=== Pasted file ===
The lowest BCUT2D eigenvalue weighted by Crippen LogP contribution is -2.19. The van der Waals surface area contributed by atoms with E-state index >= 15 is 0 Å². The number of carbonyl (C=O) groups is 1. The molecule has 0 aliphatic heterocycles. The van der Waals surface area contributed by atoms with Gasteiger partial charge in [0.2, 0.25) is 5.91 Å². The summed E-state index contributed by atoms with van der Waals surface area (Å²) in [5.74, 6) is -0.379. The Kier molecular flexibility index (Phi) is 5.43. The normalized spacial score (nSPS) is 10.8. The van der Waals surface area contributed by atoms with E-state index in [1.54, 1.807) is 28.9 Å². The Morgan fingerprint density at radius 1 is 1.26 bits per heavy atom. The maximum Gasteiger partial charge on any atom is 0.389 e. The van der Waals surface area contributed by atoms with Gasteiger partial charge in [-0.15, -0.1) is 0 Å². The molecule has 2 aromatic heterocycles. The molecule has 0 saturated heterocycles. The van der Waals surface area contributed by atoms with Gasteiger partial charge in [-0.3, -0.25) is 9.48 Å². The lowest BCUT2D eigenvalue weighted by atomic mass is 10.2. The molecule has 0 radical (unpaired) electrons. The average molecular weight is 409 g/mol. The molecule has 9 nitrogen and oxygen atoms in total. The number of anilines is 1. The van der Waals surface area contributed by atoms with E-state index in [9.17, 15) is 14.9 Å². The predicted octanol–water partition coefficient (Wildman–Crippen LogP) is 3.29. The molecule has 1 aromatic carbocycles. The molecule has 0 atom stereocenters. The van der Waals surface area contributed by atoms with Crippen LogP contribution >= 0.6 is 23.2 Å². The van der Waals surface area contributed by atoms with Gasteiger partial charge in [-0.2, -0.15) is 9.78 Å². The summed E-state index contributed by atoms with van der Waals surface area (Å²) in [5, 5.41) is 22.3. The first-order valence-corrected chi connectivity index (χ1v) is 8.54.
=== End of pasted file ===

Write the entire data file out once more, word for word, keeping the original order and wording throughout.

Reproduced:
The lowest BCUT2D eigenvalue weighted by Crippen LogP contribution is -2.19. The van der Waals surface area contributed by atoms with E-state index >= 15 is 0 Å². The number of carbonyl (C=O) groups is 1. The molecule has 0 aliphatic heterocycles. The van der Waals surface area contributed by atoms with Gasteiger partial charge in [0.2, 0.25) is 5.91 Å². The summed E-state index contributed by atoms with van der Waals surface area (Å²) in [5.74, 6) is -0.379. The Kier molecular flexibility index (Phi) is 5.43. The normalized spacial score (nSPS) is 10.8. The van der Waals surface area contributed by atoms with E-state index in [1.54, 1.807) is 28.9 Å². The Morgan fingerprint density at radius 1 is 1.26 bits per heavy atom. The maximum Gasteiger partial charge on any atom is 0.389 e. The van der Waals surface area contributed by atoms with Gasteiger partial charge in [-0.15, -0.1) is 0 Å². The molecule has 2 aromatic heterocycles. The molecule has 0 saturated heterocycles. The van der Waals surface area contributed by atoms with Gasteiger partial charge in [-0.3, -0.25) is 9.48 Å². The lowest BCUT2D eigenvalue weighted by atomic mass is 10.2. The molecule has 0 radical (unpaired) electrons. The average molecular weight is 409 g/mol. The molecule has 9 nitrogen and oxygen atoms in total. The number of anilines is 1. The van der Waals surface area contributed by atoms with E-state index in [9.17, 15) is 14.9 Å². The predicted octanol–water partition coefficient (Wildman–Crippen LogP) is 3.29. The molecule has 1 aromatic carbocycles. The molecule has 0 atom stereocenters. The van der Waals surface area contributed by atoms with Crippen LogP contribution >= 0.6 is 23.2 Å². The van der Waals surface area contributed by atoms with Gasteiger partial charge in [-0.2, -0.15) is 9.78 Å². The summed E-state index contributed by atoms with van der Waals surface area (Å²) in [5, 5.41) is 22.3. The first-order valence-corrected chi connectivity index (χ1v) is 8.54.